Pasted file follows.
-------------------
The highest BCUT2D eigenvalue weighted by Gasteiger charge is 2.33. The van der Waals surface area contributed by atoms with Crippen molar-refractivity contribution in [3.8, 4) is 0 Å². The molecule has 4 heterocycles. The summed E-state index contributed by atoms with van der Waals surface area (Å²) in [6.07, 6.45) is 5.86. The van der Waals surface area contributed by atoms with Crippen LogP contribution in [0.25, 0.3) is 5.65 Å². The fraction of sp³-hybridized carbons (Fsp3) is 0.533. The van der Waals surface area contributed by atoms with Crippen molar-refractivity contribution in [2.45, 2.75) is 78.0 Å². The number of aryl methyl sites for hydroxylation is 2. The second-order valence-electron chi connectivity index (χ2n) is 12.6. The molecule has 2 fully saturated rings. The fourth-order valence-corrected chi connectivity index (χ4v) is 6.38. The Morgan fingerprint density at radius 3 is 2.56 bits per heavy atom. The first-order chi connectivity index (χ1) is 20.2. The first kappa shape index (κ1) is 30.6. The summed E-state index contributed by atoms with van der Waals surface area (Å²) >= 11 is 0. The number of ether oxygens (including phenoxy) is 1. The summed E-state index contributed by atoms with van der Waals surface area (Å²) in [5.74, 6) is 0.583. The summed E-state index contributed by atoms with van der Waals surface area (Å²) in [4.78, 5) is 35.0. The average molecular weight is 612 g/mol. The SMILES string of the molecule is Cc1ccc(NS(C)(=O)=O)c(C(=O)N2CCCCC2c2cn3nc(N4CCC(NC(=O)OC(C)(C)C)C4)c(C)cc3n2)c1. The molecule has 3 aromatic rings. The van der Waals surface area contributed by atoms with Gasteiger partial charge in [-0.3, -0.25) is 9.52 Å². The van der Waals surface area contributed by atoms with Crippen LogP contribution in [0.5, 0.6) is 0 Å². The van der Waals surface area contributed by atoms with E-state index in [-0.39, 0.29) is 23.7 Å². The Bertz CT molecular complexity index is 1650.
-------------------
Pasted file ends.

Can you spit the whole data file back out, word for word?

The highest BCUT2D eigenvalue weighted by Gasteiger charge is 2.33. The van der Waals surface area contributed by atoms with Crippen molar-refractivity contribution in [3.8, 4) is 0 Å². The molecule has 4 heterocycles. The summed E-state index contributed by atoms with van der Waals surface area (Å²) in [6.07, 6.45) is 5.86. The van der Waals surface area contributed by atoms with Crippen LogP contribution in [0.25, 0.3) is 5.65 Å². The fraction of sp³-hybridized carbons (Fsp3) is 0.533. The van der Waals surface area contributed by atoms with Crippen molar-refractivity contribution in [2.45, 2.75) is 78.0 Å². The number of aryl methyl sites for hydroxylation is 2. The second-order valence-electron chi connectivity index (χ2n) is 12.6. The molecule has 2 fully saturated rings. The fourth-order valence-corrected chi connectivity index (χ4v) is 6.38. The Morgan fingerprint density at radius 3 is 2.56 bits per heavy atom. The first-order chi connectivity index (χ1) is 20.2. The first kappa shape index (κ1) is 30.6. The summed E-state index contributed by atoms with van der Waals surface area (Å²) >= 11 is 0. The number of ether oxygens (including phenoxy) is 1. The summed E-state index contributed by atoms with van der Waals surface area (Å²) in [5.74, 6) is 0.583. The summed E-state index contributed by atoms with van der Waals surface area (Å²) in [4.78, 5) is 35.0. The average molecular weight is 612 g/mol. The SMILES string of the molecule is Cc1ccc(NS(C)(=O)=O)c(C(=O)N2CCCCC2c2cn3nc(N4CCC(NC(=O)OC(C)(C)C)C4)c(C)cc3n2)c1. The molecule has 3 aromatic rings. The van der Waals surface area contributed by atoms with Gasteiger partial charge in [-0.3, -0.25) is 9.52 Å². The van der Waals surface area contributed by atoms with Crippen LogP contribution in [0.5, 0.6) is 0 Å². The van der Waals surface area contributed by atoms with E-state index in [-0.39, 0.29) is 23.7 Å². The Bertz CT molecular complexity index is 1650.